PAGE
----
Cracks appear in election alliance

Accusations that a number of opposition and third force political parties are receiving money from a Burmese business tycoon has pushed one party to withdraw from an alliance created to shore up opposition support prior to elections.

The Democracy and Peace Party (DPP) said it has “temporarily suspended” itself from the six-party alliance, known as the Group of Democratic Party Friends, which includes the National Democratic Force (NDF).

It cited accusations published in a news journal that some of the other parties had accepted money from Hla Maung Shwe, chairman of the Myanmar Shrimp Association and vice chairman of Myanmar Egress. He is also the older brother of Brig-Gen Hla Myint Shwe, commander of the National Defence College. The allegations have been rejected by alliance members.

“We will never accept donations from any businessman or wealthy people – those people have ties with the government,” said Myo Nyunt, a senior DPP member. “The [news journal] specifically mentioned the NDF by name [as receiving money],” adding that it also mentioned ethnic Mon, Karen and Arakan parties, although not by name.

The Union Democracy Party (UDP), Shan National Democratic Party (SNDP), Chin National Party and the Rakhine National Progressive Party are also members.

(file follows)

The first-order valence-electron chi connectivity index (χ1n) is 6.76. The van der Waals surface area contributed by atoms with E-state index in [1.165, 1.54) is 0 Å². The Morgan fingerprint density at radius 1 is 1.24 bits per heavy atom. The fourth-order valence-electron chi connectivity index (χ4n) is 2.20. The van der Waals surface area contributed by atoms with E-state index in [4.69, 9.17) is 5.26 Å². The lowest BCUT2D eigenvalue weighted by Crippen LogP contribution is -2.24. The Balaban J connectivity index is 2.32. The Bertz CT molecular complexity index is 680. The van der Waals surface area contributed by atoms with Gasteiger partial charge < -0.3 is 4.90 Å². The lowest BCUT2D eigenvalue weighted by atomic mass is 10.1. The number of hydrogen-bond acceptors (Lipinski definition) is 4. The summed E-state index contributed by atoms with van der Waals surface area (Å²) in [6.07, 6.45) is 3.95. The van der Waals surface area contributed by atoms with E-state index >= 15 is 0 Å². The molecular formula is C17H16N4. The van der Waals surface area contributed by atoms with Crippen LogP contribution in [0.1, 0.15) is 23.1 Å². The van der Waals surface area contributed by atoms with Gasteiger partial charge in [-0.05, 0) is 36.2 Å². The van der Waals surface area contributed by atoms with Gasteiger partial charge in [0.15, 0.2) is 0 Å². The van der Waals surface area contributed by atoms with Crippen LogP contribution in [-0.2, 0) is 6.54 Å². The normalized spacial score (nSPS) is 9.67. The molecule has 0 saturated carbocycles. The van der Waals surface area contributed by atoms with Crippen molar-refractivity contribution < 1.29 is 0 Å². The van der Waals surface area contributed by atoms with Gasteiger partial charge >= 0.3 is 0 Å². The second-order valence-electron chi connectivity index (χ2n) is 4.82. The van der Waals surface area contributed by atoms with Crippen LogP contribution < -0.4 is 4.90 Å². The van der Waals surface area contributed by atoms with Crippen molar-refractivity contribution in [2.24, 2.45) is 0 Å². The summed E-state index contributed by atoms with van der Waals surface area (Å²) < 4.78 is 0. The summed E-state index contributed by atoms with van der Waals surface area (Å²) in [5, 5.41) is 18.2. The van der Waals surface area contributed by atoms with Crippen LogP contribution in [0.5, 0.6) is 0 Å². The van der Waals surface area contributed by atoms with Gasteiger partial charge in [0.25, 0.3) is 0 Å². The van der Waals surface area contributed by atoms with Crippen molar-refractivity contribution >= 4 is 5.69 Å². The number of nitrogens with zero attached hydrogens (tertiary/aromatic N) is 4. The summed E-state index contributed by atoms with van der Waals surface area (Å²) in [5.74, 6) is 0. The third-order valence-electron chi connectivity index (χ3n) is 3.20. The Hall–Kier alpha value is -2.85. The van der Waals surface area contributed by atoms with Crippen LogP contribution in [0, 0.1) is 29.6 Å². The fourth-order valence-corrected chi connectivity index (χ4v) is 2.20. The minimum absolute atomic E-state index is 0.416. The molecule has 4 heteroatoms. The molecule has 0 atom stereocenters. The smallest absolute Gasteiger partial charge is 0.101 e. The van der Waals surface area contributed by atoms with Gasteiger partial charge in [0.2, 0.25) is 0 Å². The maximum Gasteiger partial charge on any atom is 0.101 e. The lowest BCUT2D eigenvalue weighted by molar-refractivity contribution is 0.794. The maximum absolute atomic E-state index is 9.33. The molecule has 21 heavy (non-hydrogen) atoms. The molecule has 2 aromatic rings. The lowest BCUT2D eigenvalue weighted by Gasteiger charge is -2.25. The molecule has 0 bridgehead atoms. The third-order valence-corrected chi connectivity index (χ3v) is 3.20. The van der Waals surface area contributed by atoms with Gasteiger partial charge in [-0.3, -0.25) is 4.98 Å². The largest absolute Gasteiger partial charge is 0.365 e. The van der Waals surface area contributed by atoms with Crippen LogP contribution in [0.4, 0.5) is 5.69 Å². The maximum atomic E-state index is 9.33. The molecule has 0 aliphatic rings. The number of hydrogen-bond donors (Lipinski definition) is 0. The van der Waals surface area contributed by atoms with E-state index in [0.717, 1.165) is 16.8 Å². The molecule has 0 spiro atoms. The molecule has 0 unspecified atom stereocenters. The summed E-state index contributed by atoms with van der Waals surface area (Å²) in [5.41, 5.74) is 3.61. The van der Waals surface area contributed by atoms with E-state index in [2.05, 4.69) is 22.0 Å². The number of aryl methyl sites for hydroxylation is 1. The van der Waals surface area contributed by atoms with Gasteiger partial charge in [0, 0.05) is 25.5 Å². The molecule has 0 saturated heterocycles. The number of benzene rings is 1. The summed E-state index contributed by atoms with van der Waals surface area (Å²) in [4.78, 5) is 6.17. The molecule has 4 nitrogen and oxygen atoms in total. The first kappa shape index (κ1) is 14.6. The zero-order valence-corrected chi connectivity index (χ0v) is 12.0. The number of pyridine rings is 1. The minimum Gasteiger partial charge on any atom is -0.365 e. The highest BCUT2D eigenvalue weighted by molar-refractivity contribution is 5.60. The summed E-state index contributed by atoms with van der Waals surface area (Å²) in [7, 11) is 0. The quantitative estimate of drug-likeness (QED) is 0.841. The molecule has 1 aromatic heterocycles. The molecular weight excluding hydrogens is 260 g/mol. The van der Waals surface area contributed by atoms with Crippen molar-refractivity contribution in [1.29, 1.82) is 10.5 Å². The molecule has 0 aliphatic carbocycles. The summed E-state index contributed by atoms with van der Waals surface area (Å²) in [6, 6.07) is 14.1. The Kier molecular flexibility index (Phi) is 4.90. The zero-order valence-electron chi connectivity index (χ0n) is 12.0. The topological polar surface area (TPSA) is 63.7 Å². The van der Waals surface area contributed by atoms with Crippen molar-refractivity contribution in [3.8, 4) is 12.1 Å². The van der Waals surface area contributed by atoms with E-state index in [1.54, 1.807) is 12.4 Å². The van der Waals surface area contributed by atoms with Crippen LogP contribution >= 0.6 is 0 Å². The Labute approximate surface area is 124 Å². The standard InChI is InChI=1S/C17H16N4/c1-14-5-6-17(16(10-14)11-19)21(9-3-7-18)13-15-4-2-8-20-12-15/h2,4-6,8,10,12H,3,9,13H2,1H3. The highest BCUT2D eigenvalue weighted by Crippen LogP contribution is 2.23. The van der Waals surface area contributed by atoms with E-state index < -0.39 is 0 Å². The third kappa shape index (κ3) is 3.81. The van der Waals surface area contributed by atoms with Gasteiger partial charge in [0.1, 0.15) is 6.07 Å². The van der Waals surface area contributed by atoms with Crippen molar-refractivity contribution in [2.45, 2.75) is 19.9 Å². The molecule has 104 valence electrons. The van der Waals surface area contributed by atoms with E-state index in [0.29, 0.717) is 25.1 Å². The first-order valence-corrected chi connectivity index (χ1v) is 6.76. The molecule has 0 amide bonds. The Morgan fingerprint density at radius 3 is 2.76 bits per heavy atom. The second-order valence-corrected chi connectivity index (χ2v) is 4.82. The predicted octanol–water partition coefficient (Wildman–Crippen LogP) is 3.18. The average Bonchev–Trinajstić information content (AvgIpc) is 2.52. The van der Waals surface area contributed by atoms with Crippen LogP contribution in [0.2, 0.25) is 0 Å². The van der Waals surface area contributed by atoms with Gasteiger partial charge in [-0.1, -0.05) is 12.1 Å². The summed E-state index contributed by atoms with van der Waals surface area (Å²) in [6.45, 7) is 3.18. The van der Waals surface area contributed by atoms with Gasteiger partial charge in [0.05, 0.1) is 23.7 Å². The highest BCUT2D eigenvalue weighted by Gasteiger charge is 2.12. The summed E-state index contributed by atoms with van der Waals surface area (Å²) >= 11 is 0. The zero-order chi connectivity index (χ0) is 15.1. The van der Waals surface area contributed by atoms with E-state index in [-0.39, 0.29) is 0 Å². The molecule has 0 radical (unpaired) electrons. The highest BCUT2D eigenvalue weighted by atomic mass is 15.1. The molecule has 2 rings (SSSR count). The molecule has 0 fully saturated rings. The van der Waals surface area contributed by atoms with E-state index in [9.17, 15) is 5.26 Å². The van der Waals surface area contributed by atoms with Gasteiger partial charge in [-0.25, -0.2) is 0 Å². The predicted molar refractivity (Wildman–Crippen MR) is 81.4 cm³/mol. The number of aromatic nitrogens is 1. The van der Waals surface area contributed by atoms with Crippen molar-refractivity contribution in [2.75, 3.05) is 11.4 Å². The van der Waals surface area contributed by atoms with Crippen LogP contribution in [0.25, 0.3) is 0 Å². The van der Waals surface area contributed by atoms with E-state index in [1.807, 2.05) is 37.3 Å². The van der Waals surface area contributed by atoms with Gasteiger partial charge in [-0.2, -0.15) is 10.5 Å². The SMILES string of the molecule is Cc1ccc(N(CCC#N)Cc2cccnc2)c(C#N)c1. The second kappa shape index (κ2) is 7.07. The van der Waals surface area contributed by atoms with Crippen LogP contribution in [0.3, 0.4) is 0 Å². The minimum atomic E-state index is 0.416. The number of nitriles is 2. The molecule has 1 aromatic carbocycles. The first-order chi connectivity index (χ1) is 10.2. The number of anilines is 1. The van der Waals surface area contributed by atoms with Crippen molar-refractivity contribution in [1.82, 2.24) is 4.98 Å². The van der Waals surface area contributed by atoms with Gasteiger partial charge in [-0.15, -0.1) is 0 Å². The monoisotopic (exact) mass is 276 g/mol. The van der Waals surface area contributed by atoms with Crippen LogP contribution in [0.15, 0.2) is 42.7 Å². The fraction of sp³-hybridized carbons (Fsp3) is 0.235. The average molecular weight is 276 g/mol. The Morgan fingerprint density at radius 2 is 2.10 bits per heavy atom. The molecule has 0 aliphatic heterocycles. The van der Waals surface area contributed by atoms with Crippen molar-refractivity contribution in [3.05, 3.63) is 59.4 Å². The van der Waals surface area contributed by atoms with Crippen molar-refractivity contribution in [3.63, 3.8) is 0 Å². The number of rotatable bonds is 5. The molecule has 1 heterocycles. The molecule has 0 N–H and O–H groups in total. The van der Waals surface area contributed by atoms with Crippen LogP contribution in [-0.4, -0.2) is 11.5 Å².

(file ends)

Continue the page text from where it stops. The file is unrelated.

Both the SNDP and the NDF flatly denied the accusations. Khin Maung Swe, spokesperson for the NDF, which is fielding some 160 candidates in the 7 November elections, said that the party “didn’t take a penny from U Hla Maung Shwe, although it is true that we accept donations for individual parliamentary candidates.

“This can be made clear by checking the financial accounts at U Hla Maung Shwe’s company and see if they donated money to us. We heard that the authorities also had checked [the accounts] and they would have found out if the accusations were true but they aren’t.”

He added that the incident had raised concerns among the alliance that “we are going back to the old politics of punching below the belly-button.”

Altogether 37 parties will compete in the elections, with the junta-backed Union Solidarity and Development Party (USDP) widely expected to win. It will field close to 1000 candidates, while the UDP has put forward only three.

Additional reporting by Nang Kham Kaew

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